Military Aid: Three Critical Questions
Uncle Sam’s Got Your Back
When researching military benefits you will run into enough acronyms, jargon, overlap, inter-branch disparities and bureaucratic stipulations to make you want to curl up in a corner and suck your thumb. Recruiters can help interpret it all, but also have obtained a reputation for intimidation and pressure that keeps many curious students at bay.
So where does one turn? Let’s explore this together, traveling in a linear fashion and picking up the information we need along the way while letting the rest lie untouched.
Three Important Questions to Ask Yourself
Let’s cut to the chase: if you’re an average student in good physical shape and have a strong work ethic it’s more likely than not that you can cover college via some sort of military program. Thus, before getting all caught up in the terms and details of the various programs, it helps to begin with a different approach. Let’s firstly think about and plan the experience itself before making financial determinations. Answering three important questions will help to clarify your best set of options.
Question 1: Can I Hack It?
With the ample availability of college benefits a foregone conclusion, let’s firstly determine, more generally, whether or not a stint in the military is palatable. In other words, ask not what the military can do for you but what you might do for the military.
In return for generous benefits, including tuition assistance, pay, housing, medical care and much more the military will expect you to sign on as a full time (AKA active duty) employee for a set period of time. In order to obtain full college benefits, this commitment can range anywhere from three to 10 years of active duty. Of course, it would be a mistake to equate this military service with a “regular job.” You won’t sign up for an 8-5, Monday through Friday shift after which you punch out and go home to a leisurely evening. You must avail yourself to the orders of your superiors 24 hours a day, follow these orders at threat of severe punishment, and “home” may be a tent or barracks in some far-off hostile desert or a ship surrounded by miles of ocean. The life of a soldier is not his own; in some sense he is owned. You may serve your years during peaceful times or you may return to the civilian life forever traumatized by hellish combat… if in fact, you do come home alive.
You need to make the decision to enter the military prayerfully and with time to think things over (not while in the confines of a recruiter’s office). If you can’t stomach the thought, then move on and seek funding elsewhere. If you do decide the military life is for you, I applaud your decision and thank God for your willingness to protect our turf in a very direct way. You now look forward to the satisfaction of service, personal growth, unmatchable camaraderie and of course, the financial benefits. You now have a couple of other key decisions to make.
Question 2: With Whom?
If you have decided to take a look at military service, I recommend that you next do some basic research in order to decide which branch offers the best overall experience during your time on duty. You have five basic options: The Army, the Navy, the Air Force, the Marines and the Coast Guard. Each branch handles different aspects of the nation’s defense and warfare. Each branch will offer very different experiences to its members. Each will offer different roles to fill, some perhaps more palatable than others. Each will have variations on the overall veterans’ benefits theme.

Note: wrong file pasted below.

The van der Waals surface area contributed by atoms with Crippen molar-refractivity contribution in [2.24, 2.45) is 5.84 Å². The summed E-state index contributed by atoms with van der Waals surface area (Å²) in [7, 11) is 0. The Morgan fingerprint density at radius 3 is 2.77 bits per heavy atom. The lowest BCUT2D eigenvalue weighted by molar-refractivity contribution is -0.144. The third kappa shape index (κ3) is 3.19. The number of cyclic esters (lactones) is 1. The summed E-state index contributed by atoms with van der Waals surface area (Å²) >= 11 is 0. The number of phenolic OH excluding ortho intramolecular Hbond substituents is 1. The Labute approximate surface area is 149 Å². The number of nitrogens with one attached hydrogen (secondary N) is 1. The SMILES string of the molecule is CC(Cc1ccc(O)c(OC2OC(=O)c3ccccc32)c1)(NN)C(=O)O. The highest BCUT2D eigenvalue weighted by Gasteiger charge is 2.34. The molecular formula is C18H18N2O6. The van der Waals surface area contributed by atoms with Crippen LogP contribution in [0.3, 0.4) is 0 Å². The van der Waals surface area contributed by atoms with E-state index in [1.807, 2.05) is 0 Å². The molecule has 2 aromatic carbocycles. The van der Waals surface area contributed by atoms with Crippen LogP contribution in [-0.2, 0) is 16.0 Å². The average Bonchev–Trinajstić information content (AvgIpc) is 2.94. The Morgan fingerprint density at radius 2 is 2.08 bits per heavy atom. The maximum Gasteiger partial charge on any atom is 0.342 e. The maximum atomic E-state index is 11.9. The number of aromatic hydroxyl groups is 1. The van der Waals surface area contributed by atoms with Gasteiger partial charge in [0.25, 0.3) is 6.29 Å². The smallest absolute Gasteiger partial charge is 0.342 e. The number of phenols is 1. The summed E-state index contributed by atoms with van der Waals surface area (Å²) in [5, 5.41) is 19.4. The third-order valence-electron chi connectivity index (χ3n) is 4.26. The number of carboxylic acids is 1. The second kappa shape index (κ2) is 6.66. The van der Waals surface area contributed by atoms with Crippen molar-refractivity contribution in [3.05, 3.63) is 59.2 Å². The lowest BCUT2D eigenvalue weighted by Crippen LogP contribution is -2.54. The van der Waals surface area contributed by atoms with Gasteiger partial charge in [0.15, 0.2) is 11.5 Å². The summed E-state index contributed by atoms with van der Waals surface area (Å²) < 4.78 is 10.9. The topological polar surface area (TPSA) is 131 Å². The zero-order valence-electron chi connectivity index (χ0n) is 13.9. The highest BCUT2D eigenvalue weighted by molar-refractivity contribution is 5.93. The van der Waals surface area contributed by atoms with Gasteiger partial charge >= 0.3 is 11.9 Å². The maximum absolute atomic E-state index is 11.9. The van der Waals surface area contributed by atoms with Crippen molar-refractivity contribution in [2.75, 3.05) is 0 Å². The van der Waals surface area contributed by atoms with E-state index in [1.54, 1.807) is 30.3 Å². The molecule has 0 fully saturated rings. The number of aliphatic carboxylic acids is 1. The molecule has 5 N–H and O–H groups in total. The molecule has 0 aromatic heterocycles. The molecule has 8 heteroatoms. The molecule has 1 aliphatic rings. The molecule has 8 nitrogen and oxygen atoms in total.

If you have a strong inclination one way or the other, then of course it makes sense to research your funding options through the specific lens of that branch’s offerings (for example, the Army’s ROTC program differs considerably from the Navy’s, while the Coast Guard has none). If not, I suggest you come to some level of loose preference so you don’t base this consequential decision primarily on the relatively insignificant difference in monetary perks.
Question 3: Now or Later?
Given that the military will help pay for college and given that you need to serve some time to merit this benefit, the question then becomes whether you want to do your service before or after you attend college. If it helps, on the one hand enlisting in the military before college has its benefits in terms of less active duty time requirements and the fact that your military career has no bearing on your college experience, save for the fact that you have more age, experience and money than the rest of the student body. On the other hand, doing military time later can impact your college experience and require more time in active duty, though the military experience itself will be better in terms of pay, rank and promotion opportunities.
If you want to get your military commitments behind you prior to starting an undergraduate program, then you can cut through a lot of clutter by seeking out the pre-college programs your branch offers, such as Service Members Opportunity College enrollment and the G.I. Bill. If you want to attend college first, and perhaps alter your experience while there, then you will want to explore post-college programs such as ROTC or loan forgiveness.
Once you gain some clarity regarding what you want your military service to look like in terms of the what, the whom and the when, then it’s time to explore the college side of life and how the military will impact that pursuit. Let’s start by addressing the two primary programs in some detail and then briefly explore a few of the lesser known but potentially desirable college-related benefits the military has to offer.